There's a difference between "church" and "a high school football game," even in Texas. For instance, the rules about what can go up on the Jumbotron at a megachurch are different than what can be on the scoreboard at halftime.

But a Texas religious group doesn't think there's that much of a difference. They're suing the Lubbock Independent School District for refusing to run their ad on the scoreboard at a school football game.

The group: Jesus Tattoo has an ad campaign featuring (wait for it) a Jesus with a lot of tattoos. In their YouTube video, Jesus changes the tattoos of "sinners" into something positive, then takes the negative tattoos upon himself, and then raptures or something.

Thanks Jesus!

The group had billboards up in Lubbock, but then they tried to buy an ad featuring their tattooed Jesus at a high school football game. The public school district passed on the ad, saying that it would violate the Establishment Clause, which generally frowns upon state institutions like public schools from showing a religious preference.


Yes, the headline should be "Here's something too religious even for high school football in Lubbock." But Jesus Tattoo founder David Miller feels that he's been denied his free speech rights, and so he's suing the school district. Miller's lawyers, Alliance Defending Freedom, argue that religious speech is "fully protected" by the First Amendment so the school is not allowed to discriminate among particular religious viewpoints. They point out that the Lubbock school district does accept advertising during football games from other religious groups and churches.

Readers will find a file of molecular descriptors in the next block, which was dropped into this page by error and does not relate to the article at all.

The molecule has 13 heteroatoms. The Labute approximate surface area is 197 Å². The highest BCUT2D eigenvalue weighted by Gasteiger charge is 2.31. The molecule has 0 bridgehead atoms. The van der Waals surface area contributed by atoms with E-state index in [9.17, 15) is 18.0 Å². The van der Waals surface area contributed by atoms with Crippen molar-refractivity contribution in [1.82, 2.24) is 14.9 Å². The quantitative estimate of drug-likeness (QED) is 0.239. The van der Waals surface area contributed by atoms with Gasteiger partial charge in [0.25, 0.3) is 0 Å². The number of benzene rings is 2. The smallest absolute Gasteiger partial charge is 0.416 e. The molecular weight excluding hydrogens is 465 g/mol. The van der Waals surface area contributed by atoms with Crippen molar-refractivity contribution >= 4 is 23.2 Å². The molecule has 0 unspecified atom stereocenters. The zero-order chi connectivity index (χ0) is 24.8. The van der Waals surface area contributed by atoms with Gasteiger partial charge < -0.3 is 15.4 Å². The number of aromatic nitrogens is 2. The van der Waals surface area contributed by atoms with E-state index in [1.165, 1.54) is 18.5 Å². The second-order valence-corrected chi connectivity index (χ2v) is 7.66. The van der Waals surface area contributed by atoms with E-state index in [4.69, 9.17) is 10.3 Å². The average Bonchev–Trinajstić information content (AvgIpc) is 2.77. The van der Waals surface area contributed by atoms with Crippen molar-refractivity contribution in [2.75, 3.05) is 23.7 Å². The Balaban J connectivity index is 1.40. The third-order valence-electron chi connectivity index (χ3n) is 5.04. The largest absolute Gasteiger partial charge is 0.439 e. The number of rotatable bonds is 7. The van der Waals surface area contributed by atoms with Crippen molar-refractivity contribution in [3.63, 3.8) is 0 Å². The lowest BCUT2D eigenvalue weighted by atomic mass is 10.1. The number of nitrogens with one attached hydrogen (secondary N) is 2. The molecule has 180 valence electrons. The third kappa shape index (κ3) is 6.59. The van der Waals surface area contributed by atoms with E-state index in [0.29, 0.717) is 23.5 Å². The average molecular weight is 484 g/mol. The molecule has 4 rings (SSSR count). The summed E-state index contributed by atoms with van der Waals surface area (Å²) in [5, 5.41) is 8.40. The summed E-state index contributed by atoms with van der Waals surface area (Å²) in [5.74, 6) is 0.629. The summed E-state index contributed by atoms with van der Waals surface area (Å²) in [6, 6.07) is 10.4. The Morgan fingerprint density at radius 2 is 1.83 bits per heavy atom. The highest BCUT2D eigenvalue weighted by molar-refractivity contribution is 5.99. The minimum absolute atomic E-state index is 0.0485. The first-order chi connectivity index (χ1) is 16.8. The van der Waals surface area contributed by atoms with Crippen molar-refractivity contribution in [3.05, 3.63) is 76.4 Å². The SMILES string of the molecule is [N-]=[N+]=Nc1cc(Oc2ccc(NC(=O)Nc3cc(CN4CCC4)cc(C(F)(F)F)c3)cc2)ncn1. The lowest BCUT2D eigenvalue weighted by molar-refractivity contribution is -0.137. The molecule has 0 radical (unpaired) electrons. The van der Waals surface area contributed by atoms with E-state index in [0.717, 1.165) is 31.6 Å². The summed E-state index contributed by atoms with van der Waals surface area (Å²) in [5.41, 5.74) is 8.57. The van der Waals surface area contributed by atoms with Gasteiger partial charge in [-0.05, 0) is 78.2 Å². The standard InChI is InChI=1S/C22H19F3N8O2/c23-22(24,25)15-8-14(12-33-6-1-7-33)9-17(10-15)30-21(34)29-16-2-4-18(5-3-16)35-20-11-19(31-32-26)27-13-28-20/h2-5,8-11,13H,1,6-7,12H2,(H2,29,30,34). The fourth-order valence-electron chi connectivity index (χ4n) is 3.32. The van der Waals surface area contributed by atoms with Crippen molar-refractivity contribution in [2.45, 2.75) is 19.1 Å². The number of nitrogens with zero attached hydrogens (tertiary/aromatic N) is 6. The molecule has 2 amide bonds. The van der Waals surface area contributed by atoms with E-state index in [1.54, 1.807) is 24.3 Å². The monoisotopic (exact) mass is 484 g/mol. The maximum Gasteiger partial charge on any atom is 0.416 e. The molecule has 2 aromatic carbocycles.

I wonder if Tattooed Jesus has a mark representing "logical fallacies"? Two wrongs don't make a right. Even if the Lubbock school district has been playing fast and loose with religious messaging in the public sphere, that doesn't mean it is now required to put everybody's religious programming on the Jumbotron.

And, without seeing the ads that have actually been accepted from the other religious organizations, it's likely that Lubbock schools have been operating well within the limits of the Establishment Clause all along. The Constitution doesn't prevent a religious organization from taking out an ad at a football game. It seeks to prevent preferential treatment of one religion over another. Here's my take on whether prayer in the legislature even constitutes religious "preference" by the government.


Your church can totally use a public school football game to say, "hey, come to our bake sale," or "Did you know it was Sister Melinda's birthday," and probably even "Allah praises Kliff Kingsbury."

But when your "pro-church" message starts sounding like a "pro-religion" message, you're going to run into Establishment problems. I don't know exactly where that line is, and I certainly don't know where that line is in Texas, but you're probably crossing it right around the point Jesus starts saving people from bad tattoos they acquired on spring break.

Now if Jesus was merely raising his hands in a way that suggests "touchdown," it might be a closer case.

Legislative Prayer: Should We Really Care? [Above the Law]